Understanding Genetically Modified Foods
Farmers have been cross-breeding plants for hundreds of years, but what happens when scientists get involved? You hear news here and there about genetically modified organisms (GMOs), but I decided to look more into the controversy.
Simply put, they are any plant, animal, bacteria or virus that contains genetic material that has been manipulated through engineering. Seeds for GMO -- or “biotech” -- crops are developed in laboratories to create plants that have the most desirable characteristics. It might be better insect resistance and herbicide tolerance. Basically, particular good genes are extracted from plants (and sometimes animals) and transferred to other plants so they can grow bigger, more quickly and in larger quantities.
Growing GMO “super plants” has become common practice for large food manufacturers in the U.S. In 2007, our country accounted for half of the world’s acreage of biotech crops. The main biotech crops include canola, corn, soybeans and cotton. Seventy-five percent of the corn grown in 2007 was genetically modified; this was up from 40% in 2003. Biotech crops are not only used for human consumption, but used to for livestock feed and biofuel production. It wasn’t until recently that some Asian countries agreed to purchase GMO crops from the United States and opposition is still strong (though dwindling) in Europe. Many South American countries are growing and exporting these crops as well.
GMO foods typically aren't labeled. Watchdog groups like the Center for Science in the Public Interest have been pushing for mandatory labeling laws for GMO foods -- to help people make their own choice when food shopping. Currently, companies may label their foods GMO if they choose to (so most of them don’t). Many companies that sell foods that are “GMO-free” do include that on their labels. Organic foods aren't allowed to contain GMO ingredients, but looks like some may be accidentally contaminated (more on this below). Most local farmers also shy away from growing GMO crops -- ask your growers at the farmers' market to know for sure. And remember, GMO foods often are used to make other foods – so even if you don’t eat an ear of GMO corn, you may be eating corn starch, corn syrup or corn meal made from it.
The major concerns surrounding GMO foods include possible mutations, allergens and the environmental impact. Since the GMO industry is relatively new, there's no clear evidence that long-term consumption of GMO foods affects humans or animals in any specific way.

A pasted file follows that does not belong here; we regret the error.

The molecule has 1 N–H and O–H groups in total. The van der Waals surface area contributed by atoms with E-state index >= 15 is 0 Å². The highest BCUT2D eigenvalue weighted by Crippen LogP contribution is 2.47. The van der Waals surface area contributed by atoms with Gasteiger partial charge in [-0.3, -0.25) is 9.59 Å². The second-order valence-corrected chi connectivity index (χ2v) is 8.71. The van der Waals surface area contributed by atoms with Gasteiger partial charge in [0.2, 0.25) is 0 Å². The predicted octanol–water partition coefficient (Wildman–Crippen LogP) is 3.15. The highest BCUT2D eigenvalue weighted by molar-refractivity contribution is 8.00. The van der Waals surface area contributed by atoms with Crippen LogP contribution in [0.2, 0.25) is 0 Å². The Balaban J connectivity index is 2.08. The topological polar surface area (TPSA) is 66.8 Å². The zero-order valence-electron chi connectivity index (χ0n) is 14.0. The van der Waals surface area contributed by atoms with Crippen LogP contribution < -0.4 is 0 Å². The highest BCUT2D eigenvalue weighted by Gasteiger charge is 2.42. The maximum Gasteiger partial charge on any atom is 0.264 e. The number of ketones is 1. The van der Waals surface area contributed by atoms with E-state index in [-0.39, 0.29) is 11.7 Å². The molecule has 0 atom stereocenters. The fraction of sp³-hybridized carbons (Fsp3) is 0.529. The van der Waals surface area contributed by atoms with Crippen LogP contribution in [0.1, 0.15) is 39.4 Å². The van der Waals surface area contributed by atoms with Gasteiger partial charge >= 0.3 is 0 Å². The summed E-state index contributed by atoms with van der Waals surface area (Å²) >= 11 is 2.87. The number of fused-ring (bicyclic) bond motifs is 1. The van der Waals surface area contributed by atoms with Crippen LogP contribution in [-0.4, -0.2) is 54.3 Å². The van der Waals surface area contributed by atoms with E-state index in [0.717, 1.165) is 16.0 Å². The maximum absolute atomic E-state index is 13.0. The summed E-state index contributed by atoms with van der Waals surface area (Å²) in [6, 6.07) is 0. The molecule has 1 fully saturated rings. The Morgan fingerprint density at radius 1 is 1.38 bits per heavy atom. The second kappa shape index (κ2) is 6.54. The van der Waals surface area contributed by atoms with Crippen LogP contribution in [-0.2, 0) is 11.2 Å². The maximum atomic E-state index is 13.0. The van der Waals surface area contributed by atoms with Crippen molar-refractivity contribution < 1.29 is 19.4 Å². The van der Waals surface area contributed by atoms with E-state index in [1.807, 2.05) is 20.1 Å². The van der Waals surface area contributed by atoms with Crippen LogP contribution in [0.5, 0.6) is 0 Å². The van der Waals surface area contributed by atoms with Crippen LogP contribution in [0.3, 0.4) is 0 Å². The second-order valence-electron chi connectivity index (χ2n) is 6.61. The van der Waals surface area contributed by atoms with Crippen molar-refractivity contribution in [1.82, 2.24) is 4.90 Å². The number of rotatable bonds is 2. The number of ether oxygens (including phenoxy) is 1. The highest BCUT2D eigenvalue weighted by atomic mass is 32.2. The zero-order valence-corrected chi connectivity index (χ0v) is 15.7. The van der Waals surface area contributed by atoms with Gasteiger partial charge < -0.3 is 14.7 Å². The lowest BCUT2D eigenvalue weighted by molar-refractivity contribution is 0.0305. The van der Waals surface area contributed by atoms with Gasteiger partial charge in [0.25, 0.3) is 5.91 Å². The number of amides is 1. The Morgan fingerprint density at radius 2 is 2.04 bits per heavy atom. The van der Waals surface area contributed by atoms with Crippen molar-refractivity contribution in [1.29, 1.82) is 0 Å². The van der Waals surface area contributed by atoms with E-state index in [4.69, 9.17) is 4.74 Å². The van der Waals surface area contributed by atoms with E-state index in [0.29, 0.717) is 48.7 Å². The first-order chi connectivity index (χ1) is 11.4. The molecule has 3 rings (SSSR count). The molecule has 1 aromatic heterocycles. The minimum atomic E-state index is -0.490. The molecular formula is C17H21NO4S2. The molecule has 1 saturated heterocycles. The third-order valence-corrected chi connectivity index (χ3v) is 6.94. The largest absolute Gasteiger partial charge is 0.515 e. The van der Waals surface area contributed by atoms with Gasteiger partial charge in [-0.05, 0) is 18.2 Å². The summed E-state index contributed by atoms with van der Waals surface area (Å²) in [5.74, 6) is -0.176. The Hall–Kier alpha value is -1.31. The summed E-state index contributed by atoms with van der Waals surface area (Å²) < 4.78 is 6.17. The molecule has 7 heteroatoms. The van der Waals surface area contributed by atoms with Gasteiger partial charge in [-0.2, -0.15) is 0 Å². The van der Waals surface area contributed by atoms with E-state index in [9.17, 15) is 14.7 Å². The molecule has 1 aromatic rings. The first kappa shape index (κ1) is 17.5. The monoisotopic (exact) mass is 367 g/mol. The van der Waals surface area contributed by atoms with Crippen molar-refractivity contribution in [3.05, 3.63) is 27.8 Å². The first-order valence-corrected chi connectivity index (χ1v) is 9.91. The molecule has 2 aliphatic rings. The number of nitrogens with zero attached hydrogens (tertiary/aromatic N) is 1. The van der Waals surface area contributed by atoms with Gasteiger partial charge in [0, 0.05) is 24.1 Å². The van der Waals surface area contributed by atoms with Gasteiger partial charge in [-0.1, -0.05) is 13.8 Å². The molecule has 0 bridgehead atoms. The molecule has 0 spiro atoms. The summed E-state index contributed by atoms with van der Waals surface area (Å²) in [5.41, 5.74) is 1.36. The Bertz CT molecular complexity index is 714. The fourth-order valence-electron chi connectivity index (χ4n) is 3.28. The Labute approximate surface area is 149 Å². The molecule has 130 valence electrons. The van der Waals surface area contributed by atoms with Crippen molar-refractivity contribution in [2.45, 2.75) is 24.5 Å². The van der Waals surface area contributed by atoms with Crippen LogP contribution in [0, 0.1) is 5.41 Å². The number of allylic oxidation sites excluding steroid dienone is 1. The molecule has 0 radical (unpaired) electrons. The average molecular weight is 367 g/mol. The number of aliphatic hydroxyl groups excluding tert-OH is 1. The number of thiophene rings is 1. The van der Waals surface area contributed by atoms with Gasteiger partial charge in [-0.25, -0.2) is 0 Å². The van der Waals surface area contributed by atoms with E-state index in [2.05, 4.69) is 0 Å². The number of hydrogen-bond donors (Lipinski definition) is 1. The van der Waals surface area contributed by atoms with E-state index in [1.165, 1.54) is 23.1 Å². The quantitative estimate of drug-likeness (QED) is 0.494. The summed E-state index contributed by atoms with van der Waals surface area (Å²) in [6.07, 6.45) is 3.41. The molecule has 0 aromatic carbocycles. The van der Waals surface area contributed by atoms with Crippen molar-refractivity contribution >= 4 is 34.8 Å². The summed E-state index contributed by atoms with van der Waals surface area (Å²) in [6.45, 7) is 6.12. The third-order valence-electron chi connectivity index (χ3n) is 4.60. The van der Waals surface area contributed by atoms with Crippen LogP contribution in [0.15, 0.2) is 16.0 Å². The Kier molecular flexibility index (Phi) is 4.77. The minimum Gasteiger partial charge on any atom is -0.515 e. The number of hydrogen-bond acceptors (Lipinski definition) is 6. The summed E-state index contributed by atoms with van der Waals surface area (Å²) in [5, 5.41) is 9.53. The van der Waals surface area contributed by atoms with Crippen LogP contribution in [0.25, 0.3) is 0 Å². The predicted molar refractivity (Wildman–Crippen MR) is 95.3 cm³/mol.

These foods are genetically manipulated, and it’s very possible that Mother Nature may find a way to adapt and combat the changes made in the laboratory. The risk here is that plants might evolve to be resistant to current farming methods or even mutate to produce natural toxins (which has begun to happen already).
Another concern is possible food allergies. In some cases, genes come from nuts, fish and other animals and are transferred to plants. If someone has an allergy to nuts, for instance, they may risk an adverse reaction to something genetically modified. Also vegetarians may be ethically opposed to eating a crop containing genes from an animal.
Finally, there's the possible affects on our ecosystem. Animal species can’t digest certain GMO plants properly or may become sick from some of the toxins they produce. It's difficult to keep GMO pollen and seeds from spreading. Some GMO farms are contaminating nearby non-GMO and organic farming operations.
Bottom Line: There is a lot of political, economical and ecological debate surrounding biotech farming -- and different sides to the story. Right now, it's hard to track and control whether you eat GMO crops. But if you're worried, monitor the source of your foods as much as you can and stick to local, more organic foods when possible.
Want to know more? This New York Times article (from last year) has some interesting info on how the global economy is affected by the biotech industry.